With reference now to FIGS. 2, 3 and 5, a magnetic member 60 is shown operatively attached to the bracket member 28. In the preferred embodiment, an extension member 61, extends from the bracket member 28 in a manner, most clearly shown in FIG. 5. A pin member 63 rigidly protrudes from the extension member 61 in a direction toward the frame 19. The magnetic member 60 is received by the pin member 63 and is slidably connected thereto. A spring means 64 is operatively disposed between the magnetic member 60 and the extension member 61 so as to apply a force sufficient to maintain the juxtaposition of the magnetic member 60 to the frame 19. In the preferred embodiment, the spring means 64 is a coil spring 65. In the preferred embodiment the magnetic member 60 is an electromagnet 67. While it is noted that the magnetic member 60 is laterally slidable with respect to the bracket member 28, the magnetic member 60 is rigidly attached to the bracket member 28 with respect to rotational motion. The magnetic member 60 or the electromagnet 67 includes conductors 68 whereby electrical currents are communicated to engage the electromagnet 67. When the electromagnet 67 is electrically engaged, the electromagnet 67 and the rigidly attached bracket member 28 and consequently the foot pedal 10 are fixedly held in position by the magnetic attraction of the electromagnet 67 to the frame 19. In this manner, the electromagnet 67 serves as a cruise control device 17, which serves to hold the position of the foot pedal 10 in place without pressure are being applied to the foot pedal 10 by the operator. In the preferred embodiment, a cruise switch 16 disposed on the dashboard 71 of the vehicle functionally engages a cruise control device 17. When the cruise switch 16 engaged, a control signal is received by the control module; in turn, the control module 50 may electrically communicate current to engage the electromagnet 67. To disengage the cruise control device 17, during operation thereof, the operator may apply a force against the foot pedal 10 in either of the desired to directions, A or B overcoming the magnetic attractive forces between the electromagnet 67 and the frame 13, which would displace the displacement rod 43 and consequently signal the control module 50 that a change in position of the foot pedal 10 has occurred. Once the foot pedal 10 has been displaced by threshold value, the control module 50 would disconnect current from the electromagnet 67 thereby disengaging the cruise control device 17. It is also noted, that the brake pedal 13 may be operatively connected to the control module 50 so that when the brake pedal is depressed the control module 50 would disengage the cruise control device 17. Additionally disengagement of the cruise switch 16 may likewise signal the control module 50 to disengage the cruise control device 17.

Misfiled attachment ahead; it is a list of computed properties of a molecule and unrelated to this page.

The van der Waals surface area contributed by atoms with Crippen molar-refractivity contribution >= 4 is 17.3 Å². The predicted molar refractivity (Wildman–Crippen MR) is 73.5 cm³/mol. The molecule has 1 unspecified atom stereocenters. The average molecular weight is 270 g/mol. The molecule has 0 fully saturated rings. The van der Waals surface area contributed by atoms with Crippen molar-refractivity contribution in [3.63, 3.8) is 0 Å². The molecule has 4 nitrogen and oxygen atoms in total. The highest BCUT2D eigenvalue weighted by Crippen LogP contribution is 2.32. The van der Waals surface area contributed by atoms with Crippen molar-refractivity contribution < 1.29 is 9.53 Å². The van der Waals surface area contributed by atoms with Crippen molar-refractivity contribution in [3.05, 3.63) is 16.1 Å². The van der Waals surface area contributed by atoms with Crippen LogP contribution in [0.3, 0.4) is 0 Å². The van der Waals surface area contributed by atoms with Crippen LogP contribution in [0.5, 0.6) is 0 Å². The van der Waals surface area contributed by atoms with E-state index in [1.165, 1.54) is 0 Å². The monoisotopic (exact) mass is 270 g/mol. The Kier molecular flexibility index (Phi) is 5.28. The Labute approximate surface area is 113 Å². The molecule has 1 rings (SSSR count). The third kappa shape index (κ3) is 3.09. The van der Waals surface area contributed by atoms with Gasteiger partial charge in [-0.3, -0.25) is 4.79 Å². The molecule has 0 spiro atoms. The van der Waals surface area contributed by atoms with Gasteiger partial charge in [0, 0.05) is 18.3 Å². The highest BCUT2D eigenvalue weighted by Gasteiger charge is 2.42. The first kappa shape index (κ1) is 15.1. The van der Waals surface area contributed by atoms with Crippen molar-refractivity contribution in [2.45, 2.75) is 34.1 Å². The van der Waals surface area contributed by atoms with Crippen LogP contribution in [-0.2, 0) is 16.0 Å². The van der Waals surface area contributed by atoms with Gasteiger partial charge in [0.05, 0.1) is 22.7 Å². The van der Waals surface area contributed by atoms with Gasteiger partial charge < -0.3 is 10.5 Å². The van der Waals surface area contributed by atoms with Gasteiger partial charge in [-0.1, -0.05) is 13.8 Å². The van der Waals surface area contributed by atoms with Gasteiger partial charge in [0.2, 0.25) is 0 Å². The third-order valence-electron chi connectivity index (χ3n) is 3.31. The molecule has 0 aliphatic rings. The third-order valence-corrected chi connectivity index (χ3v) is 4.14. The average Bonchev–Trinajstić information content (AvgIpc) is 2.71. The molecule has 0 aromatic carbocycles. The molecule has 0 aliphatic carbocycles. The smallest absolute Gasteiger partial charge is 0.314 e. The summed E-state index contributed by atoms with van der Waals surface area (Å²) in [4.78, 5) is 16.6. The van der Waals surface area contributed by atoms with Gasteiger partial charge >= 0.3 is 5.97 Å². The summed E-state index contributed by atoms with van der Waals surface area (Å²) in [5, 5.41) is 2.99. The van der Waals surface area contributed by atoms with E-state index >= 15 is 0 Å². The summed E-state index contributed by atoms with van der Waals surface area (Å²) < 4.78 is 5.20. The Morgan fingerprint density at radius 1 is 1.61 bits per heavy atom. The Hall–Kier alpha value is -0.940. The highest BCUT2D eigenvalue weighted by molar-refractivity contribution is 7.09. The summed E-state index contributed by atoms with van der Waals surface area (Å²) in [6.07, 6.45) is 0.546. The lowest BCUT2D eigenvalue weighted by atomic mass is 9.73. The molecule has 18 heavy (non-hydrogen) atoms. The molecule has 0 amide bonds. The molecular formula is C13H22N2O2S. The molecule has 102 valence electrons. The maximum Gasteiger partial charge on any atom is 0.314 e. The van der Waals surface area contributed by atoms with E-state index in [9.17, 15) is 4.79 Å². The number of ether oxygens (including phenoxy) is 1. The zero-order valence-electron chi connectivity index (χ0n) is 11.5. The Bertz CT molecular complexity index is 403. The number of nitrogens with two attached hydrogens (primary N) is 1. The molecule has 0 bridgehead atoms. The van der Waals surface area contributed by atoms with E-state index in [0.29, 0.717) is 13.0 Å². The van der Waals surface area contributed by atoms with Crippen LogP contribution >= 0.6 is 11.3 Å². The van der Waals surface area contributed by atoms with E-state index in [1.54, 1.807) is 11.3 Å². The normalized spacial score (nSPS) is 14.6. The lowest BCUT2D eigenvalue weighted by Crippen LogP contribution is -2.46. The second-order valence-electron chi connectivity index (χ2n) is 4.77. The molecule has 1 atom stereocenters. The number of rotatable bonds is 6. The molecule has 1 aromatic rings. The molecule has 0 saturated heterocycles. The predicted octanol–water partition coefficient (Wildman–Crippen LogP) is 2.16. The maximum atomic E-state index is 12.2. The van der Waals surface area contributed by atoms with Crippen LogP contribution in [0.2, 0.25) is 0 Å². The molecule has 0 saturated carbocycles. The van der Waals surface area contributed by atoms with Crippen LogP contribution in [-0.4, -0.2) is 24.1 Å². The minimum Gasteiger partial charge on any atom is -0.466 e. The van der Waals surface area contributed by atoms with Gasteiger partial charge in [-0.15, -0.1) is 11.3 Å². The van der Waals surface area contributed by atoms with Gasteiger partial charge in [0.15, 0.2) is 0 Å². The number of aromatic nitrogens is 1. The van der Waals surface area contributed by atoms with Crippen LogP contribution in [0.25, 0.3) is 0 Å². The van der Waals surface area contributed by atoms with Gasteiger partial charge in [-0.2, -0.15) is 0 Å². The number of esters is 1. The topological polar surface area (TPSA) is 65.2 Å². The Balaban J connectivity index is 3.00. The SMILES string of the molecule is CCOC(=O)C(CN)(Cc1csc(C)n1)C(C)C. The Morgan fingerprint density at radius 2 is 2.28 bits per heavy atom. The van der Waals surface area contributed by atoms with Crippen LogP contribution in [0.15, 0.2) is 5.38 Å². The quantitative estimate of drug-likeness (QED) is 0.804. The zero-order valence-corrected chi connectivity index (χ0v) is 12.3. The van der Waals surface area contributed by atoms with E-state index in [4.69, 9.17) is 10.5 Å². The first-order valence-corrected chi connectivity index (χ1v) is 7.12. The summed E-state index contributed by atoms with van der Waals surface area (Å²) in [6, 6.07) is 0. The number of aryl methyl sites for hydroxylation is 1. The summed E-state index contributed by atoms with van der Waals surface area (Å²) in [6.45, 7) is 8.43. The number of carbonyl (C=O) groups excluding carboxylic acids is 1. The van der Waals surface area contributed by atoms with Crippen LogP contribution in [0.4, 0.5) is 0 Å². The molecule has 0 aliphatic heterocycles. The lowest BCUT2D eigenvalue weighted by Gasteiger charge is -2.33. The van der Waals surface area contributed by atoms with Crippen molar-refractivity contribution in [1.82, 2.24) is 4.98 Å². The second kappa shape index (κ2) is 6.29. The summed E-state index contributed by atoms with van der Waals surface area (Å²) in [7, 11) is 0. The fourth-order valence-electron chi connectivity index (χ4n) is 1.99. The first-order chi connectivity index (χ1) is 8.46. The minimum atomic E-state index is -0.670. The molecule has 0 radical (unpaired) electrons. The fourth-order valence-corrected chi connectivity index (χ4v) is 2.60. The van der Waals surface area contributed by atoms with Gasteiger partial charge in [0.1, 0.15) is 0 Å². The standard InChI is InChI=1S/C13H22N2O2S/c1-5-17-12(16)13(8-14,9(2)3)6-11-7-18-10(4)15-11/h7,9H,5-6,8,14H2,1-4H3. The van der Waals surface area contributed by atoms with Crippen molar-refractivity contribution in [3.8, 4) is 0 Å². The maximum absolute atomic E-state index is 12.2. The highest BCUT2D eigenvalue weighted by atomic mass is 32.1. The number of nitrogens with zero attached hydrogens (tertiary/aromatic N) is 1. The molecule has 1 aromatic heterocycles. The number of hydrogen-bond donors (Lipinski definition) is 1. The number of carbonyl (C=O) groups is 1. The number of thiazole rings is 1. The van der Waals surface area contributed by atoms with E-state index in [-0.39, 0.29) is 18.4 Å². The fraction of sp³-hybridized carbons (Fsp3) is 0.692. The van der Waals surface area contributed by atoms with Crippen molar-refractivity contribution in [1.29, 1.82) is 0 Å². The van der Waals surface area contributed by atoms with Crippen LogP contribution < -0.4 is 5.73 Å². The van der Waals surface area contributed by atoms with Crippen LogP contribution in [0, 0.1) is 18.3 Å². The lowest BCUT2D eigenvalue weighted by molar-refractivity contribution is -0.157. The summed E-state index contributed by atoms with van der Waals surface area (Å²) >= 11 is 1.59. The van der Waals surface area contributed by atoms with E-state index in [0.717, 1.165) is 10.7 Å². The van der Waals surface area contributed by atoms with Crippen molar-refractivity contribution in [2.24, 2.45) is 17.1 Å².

• [0026]